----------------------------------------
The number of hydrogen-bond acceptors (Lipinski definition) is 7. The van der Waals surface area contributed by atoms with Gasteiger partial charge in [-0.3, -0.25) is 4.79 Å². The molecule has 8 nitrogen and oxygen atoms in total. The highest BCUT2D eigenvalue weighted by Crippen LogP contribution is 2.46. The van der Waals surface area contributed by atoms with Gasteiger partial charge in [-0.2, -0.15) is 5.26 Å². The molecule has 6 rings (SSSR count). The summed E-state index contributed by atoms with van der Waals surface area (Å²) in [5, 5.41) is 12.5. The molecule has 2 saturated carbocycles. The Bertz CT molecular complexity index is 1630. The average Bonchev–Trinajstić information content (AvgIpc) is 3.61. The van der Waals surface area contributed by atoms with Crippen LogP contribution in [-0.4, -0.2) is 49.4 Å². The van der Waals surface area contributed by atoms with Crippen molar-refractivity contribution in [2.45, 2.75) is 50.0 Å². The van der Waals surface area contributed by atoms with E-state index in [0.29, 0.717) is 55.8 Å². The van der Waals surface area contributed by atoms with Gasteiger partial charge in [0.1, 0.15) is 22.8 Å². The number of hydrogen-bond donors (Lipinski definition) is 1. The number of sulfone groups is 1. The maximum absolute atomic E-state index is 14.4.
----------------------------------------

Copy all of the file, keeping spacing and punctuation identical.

The number of hydrogen-bond acceptors (Lipinski definition) is 7. The van der Waals surface area contributed by atoms with Gasteiger partial charge in [-0.3, -0.25) is 4.79 Å². The molecule has 8 nitrogen and oxygen atoms in total. The highest BCUT2D eigenvalue weighted by Crippen LogP contribution is 2.46. The van der Waals surface area contributed by atoms with Gasteiger partial charge in [-0.2, -0.15) is 5.26 Å². The molecule has 6 rings (SSSR count). The summed E-state index contributed by atoms with van der Waals surface area (Å²) in [5, 5.41) is 12.5. The molecule has 2 saturated carbocycles. The Bertz CT molecular complexity index is 1630. The average Bonchev–Trinajstić information content (AvgIpc) is 3.61. The van der Waals surface area contributed by atoms with Crippen LogP contribution in [-0.4, -0.2) is 49.4 Å². The van der Waals surface area contributed by atoms with Crippen molar-refractivity contribution in [2.45, 2.75) is 50.0 Å². The van der Waals surface area contributed by atoms with E-state index in [0.29, 0.717) is 55.8 Å². The van der Waals surface area contributed by atoms with Gasteiger partial charge in [0.1, 0.15) is 22.8 Å². The number of hydrogen-bond donors (Lipinski definition) is 1. The number of sulfone groups is 1. The maximum absolute atomic E-state index is 14.4.